The incidence of non-Hodgkin's lymphoma (NHL) has been increasing steadily for the last 30 years, and attention is being focused on the possible causes of this increase. Possible explanations have included the exposure to viruses, radiation, nutrition, and pesticides, and these issues are addressed by other presentations in this workshop. The interest in a possible role of pesticides stems from the observation that farmers have an increased risk of NHL. However, farmers may also be exposed to oncogenic viruses carried by farm animals, and studies of abattoir workers and meat inspectors have found increased risks of NHL; although these findings are unlikely to be directly relevant to the general population, they do complement other suggestions that exposure to oncogenic viruses may be a factor in the general increase in NHL. Farmers may also be exposed to chronic antigenic stimulation which may increase the risk of NHL. This latter observation is consistent with the observation that NHL is associated with several autoimmune diseases which involve chronic antigenic stimulation. NHL has also been associated with a number of occupational exposures but these are generally rare and the findings are inconsistent, although a number of studies have found an increased risk of NHL in work involving exposure to wood, solvents, or related chemicals. Perhaps the strongest evidence of an association with an environmental exposure comes from two studies showing that use of hair dyes increases the risk of NHL. This exposure is relatively common in women, and hair dye use may account for approximately 20% of all NHL cases in women. However, it is not known if hair dye use has increased during the last 40 years. The evidence for an increased risk of NHL from other life-style factors such as alcohol, tobacco, and medication is generally weak and inconsistent.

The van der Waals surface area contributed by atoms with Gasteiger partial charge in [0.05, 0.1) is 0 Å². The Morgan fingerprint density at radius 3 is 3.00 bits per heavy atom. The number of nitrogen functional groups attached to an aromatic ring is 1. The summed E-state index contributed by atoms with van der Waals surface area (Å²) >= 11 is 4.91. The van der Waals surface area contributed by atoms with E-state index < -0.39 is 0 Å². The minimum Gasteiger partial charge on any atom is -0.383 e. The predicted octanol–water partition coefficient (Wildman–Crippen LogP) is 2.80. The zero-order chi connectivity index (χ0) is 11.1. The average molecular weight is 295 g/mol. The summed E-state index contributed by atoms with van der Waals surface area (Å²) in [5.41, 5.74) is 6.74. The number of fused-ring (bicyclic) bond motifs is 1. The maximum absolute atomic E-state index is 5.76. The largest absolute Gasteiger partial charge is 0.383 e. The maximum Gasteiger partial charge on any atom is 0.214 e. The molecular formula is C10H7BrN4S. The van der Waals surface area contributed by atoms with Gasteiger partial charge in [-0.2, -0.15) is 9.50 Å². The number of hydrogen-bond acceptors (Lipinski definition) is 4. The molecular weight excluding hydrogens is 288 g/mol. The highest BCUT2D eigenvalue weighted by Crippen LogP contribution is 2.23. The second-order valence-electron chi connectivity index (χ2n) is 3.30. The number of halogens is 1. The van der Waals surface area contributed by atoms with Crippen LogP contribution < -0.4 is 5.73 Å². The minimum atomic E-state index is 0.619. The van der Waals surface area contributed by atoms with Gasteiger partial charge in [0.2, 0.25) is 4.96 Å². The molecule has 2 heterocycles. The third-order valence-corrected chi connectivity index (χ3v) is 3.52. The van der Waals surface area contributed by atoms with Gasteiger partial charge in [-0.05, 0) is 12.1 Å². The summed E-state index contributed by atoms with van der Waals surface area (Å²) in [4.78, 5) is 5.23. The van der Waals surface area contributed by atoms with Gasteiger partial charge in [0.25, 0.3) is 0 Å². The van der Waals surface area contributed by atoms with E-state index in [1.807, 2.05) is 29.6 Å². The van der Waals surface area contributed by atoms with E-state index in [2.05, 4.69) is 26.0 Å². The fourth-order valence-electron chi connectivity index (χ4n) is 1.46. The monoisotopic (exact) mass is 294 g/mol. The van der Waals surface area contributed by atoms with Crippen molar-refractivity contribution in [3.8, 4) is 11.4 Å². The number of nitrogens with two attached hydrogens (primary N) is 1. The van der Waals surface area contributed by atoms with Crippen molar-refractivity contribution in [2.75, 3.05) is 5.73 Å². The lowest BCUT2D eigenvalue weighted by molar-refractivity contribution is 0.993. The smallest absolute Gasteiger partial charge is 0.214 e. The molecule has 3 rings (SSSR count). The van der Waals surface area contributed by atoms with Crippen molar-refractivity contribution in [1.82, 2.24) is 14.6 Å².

↵2 To whom requests for reprints should be addressed, at Department of Medicine, Wellington School of Medicine, P. O. Box 7343, Wellington, New Zealand.
- ©1992 American Association for Cancer Research.